Food is a necessity for all living beings. However, in higher-income countries, there is concern about overconsumption of high-fat, sugary, and salty foods that leads to a range of noncommunicable diseases such as heart disease and diabetes. In lower-income countries, the concern is more about lack of sufficient calories and nutrients for billions of people.

In this BBC Follow the Food feature, “How your diet can treat diseases,” journalist Idil Karsit explores the choice of foods we eat can help address and prevent health problems. Doctors and researchers are looking at food as a delivery mechanism for keeping people healthy and treating diseases. The feature identifies staple crop biofortification as a way to deliver much-needed nutrients through foods that lower-income people can readily afford and access.

Howarth Bouis, founding director of the CGIAR HarvestPlus program and 2016 laureate of the World Food Prize, started HarvestPlus to help eradicate hidden hunger. “Efforts have to be made [to diversify diets].…But if you only work on dietary diversity, it’s going to take decades and decades because basically, you have got to raise people’s incomes so they can afford diverse diets,” Bouis explains.

He explains in the feature how biofortification is a breeding process to increase the levels of  necessary vitamins and minerals into crops to strengthen their nutritional value, particularly for smallholder farming households who mostly eat what they grow themselves.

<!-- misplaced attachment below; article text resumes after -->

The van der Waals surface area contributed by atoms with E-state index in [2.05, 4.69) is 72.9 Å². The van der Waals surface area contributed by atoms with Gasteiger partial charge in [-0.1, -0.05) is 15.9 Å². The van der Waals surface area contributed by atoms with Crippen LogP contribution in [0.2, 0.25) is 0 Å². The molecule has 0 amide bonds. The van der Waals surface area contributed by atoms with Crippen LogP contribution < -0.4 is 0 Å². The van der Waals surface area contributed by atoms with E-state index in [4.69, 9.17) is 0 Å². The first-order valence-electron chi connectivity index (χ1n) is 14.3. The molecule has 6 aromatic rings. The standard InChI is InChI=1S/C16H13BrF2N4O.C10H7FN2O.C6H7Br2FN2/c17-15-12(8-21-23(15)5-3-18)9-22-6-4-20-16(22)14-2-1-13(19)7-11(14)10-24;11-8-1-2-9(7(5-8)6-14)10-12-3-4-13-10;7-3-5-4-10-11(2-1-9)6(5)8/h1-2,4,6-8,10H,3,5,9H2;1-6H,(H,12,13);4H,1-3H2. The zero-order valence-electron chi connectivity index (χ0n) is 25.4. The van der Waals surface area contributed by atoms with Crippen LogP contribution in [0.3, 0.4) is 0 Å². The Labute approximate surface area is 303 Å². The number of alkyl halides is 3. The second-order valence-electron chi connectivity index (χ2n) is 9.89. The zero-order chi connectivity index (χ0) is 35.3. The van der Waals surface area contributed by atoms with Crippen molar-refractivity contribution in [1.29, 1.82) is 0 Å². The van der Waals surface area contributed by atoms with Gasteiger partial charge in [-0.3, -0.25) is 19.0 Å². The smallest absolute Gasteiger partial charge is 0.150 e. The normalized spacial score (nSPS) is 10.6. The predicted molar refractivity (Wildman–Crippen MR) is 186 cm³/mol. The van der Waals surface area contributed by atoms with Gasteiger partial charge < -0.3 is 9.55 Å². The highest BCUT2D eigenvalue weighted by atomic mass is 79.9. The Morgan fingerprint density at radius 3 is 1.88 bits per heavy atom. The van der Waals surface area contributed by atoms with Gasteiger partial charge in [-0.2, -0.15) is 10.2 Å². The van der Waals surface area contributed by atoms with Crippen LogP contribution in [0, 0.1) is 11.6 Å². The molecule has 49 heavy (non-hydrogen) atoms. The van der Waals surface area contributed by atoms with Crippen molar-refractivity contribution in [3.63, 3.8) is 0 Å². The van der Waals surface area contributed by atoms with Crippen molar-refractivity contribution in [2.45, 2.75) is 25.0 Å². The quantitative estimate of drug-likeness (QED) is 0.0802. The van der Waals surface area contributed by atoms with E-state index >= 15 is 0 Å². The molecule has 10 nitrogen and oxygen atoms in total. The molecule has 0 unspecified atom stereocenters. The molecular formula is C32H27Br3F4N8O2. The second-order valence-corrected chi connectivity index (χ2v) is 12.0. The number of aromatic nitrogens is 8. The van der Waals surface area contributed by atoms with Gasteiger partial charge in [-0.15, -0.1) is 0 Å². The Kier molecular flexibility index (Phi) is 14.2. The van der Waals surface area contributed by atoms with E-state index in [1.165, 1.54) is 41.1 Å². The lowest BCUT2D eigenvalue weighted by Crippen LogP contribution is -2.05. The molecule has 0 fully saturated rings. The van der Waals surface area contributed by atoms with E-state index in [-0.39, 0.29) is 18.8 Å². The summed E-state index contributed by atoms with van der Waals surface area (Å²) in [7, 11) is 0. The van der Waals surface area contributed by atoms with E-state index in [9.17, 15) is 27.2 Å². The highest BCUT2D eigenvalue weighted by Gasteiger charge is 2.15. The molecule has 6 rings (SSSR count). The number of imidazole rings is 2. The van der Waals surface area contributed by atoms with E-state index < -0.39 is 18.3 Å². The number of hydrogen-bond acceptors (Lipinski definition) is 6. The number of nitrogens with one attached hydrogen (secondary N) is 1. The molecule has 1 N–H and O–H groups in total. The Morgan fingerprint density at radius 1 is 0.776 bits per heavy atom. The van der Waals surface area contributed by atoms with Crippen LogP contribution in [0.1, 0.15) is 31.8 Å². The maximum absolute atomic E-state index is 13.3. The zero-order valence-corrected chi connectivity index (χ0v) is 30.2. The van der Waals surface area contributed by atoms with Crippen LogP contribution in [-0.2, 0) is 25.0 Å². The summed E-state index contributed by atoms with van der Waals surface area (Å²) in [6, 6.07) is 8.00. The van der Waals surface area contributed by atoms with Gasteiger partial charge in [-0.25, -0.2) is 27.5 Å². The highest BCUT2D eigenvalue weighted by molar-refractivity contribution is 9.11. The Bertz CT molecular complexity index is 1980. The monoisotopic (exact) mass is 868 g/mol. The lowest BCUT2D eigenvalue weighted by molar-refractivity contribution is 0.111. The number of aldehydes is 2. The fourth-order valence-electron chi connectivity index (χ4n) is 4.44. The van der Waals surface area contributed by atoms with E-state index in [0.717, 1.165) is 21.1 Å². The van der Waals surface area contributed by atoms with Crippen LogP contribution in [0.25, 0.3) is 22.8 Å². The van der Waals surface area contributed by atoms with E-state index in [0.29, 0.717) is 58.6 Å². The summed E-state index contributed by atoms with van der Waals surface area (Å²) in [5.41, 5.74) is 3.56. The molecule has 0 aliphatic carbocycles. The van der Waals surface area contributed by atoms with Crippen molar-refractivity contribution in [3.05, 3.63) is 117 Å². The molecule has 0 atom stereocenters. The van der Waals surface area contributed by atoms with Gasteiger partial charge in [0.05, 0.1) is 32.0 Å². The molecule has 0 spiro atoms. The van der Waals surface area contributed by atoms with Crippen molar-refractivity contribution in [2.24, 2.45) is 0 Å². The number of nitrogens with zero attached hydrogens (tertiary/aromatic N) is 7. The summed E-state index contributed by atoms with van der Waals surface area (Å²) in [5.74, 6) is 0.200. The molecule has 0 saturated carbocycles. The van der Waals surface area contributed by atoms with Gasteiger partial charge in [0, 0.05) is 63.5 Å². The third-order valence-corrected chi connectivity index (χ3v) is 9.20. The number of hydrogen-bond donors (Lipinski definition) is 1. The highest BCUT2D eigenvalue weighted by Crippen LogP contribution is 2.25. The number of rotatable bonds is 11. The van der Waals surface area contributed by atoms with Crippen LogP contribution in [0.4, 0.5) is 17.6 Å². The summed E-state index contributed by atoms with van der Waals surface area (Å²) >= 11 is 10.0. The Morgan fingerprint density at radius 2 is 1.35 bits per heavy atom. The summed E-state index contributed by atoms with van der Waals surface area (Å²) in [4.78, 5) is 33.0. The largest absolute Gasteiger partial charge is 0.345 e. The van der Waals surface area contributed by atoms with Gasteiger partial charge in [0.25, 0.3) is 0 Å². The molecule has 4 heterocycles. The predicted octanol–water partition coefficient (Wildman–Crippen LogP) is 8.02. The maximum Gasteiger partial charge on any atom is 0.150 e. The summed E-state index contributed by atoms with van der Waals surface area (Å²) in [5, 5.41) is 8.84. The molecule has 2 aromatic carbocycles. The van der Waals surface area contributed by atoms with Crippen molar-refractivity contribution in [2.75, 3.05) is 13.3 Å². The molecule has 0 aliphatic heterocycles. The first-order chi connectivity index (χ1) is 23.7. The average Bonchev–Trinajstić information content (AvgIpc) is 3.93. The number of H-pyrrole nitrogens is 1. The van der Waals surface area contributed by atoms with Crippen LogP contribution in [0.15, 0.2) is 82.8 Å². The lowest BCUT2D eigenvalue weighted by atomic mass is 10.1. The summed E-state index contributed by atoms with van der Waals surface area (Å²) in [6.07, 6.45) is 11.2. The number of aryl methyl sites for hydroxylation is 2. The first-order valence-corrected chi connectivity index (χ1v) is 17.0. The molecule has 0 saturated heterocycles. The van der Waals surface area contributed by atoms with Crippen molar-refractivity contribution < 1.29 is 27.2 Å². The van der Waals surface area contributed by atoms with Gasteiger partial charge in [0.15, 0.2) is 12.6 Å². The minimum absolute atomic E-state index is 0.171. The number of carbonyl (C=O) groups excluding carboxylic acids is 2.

“The idea I had was, if people are eating these large amounts of food staples day in and day out, let’s try to load more of what they need into those staples,” said Bouis. “Let’s get agriculture to provide minerals and vitamins that people need. Let’s close that gap in the food supply.”

So far, HarvestPlus has reached an estimated 10 million farming households in 30 countries. From rice to wheat to maize, there are now about 290 varieties of 12 biofortified crops which are providing essential vitamin A, iron or zinc.

You can learn more about our work and the work of others on how we use food to nourish people and fight diseases in this BBC digital feature: